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ABA House of Delegates OKs new model rules on client communication

Tuesday, August 7, 2018   (0 Comments)
Posted by: Joe Menden
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The ABA House of Delegates took action to update lawyer-client communication model rules approve a new ABA membership model at its two-day meeting that ended Tuesday.

The House also passed a resolution urging the U.S. government to never again pursue the policy of separating families at the southern U.S. border.

The lawyer communications measure, Resolution 101, culminated years of work by the ABA Standing Committee on Ethics and Professional Responsibility and affiliated groups, which have shepherded the process for review of model rules related to advertising and lawyer communications with clients.  

The action updates ABA Model Rules for state licensing regulators to consider that relate to communications with and solicitation of clients, lawyer advertising and communication of fields of practice and specialization. The changes, which clarify and simplify current rules, emphasize false and misleading advertising and are intended to reflect a balance between First Amendment rights and consumer protection.

The House concluded House approved Resolution 10C, which asks the Executive Branch and Congress to fix the border situation and ensure a policy of separation is never reinstated. The resolution was introduced by the Minnesota State Bar Association along with state bars from Connecticut and Massachusetts and three ABA entities.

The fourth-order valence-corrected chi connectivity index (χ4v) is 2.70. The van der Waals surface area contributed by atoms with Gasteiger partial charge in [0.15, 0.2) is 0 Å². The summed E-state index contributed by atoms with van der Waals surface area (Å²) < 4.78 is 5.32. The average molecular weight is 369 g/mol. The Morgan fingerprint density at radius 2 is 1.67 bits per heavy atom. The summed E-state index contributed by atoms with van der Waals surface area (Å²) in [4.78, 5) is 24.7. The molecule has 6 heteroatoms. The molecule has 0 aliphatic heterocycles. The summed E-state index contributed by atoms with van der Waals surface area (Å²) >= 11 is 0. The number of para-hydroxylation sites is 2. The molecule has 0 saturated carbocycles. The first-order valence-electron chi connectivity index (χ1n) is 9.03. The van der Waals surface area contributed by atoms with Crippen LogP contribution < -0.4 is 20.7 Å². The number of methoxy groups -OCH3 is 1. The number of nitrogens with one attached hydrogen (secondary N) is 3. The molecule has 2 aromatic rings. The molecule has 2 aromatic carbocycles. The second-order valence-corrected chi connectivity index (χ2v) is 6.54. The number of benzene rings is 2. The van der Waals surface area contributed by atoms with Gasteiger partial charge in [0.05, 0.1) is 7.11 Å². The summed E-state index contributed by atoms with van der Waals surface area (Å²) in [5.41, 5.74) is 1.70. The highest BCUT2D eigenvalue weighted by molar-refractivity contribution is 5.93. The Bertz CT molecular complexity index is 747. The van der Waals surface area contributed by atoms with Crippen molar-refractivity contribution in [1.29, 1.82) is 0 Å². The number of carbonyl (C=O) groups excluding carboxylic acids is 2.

On Monday, the House, the association’s policy-making body of 601 delegates from state, local and specialty bar associations, adopted the new membership plan (Resolution 177), which effectively streamlines the ABA membership scheme by reducing some dues at the highest level and cutting the price points of membership from 157 to five. Under the plan, which takes effect Sept. 1, 2019, ABA members will have access to more and better content, including hundreds of free CLEs and information curated and delivered according to members’ individual interests and specifications.

The five new ABA dues categories are $75, $150, $250, $350 and $450, depending on years as a lawyer and type of practice. Law students will still receive free membership.

In other action over two days the House:

  • Concurred with four legal education resolutions, including one expanding the opportunity for online legal education under ABA Standards and Rules of Procedure for Approval of Law Schools. A fifth resolution, which would have relaxed the requirement for a “valid and reliable” test, like the LSAT, in the law school admissions process, was withdrawn. About two dozen law schools now allow for the GRE, and the challenge for the Council of the ABA Section of Legal Education and Admissions to the Bar, the national accreditor of law schools, is how to determine what constitutes a “valid and reliable” admissions test.
  •  Approved Resolution 300 urging legal industry employers not to have policies requiring arbitration of sexual harassment claims. The ABA Commission on Women in the Profession sponsored the proposal, which has become a rallying cry in the #MeToo movement that has grown amid allegations of widespread sexual harassment.
  • Approved Resolution 114, which adopts the black letter and commentary to the ABA Ten Guidelines on Court Fines and Fees and urges governmental agencies to promulgate law and policy consistent with the guidelines. The guidelines are intended to minimize excessive penalties if an individual cannot afford to pay them and evolved from the work of a Working Group on Building Trust in the American Justice System that included ABA entities and others.

For a complete list of House actions click here.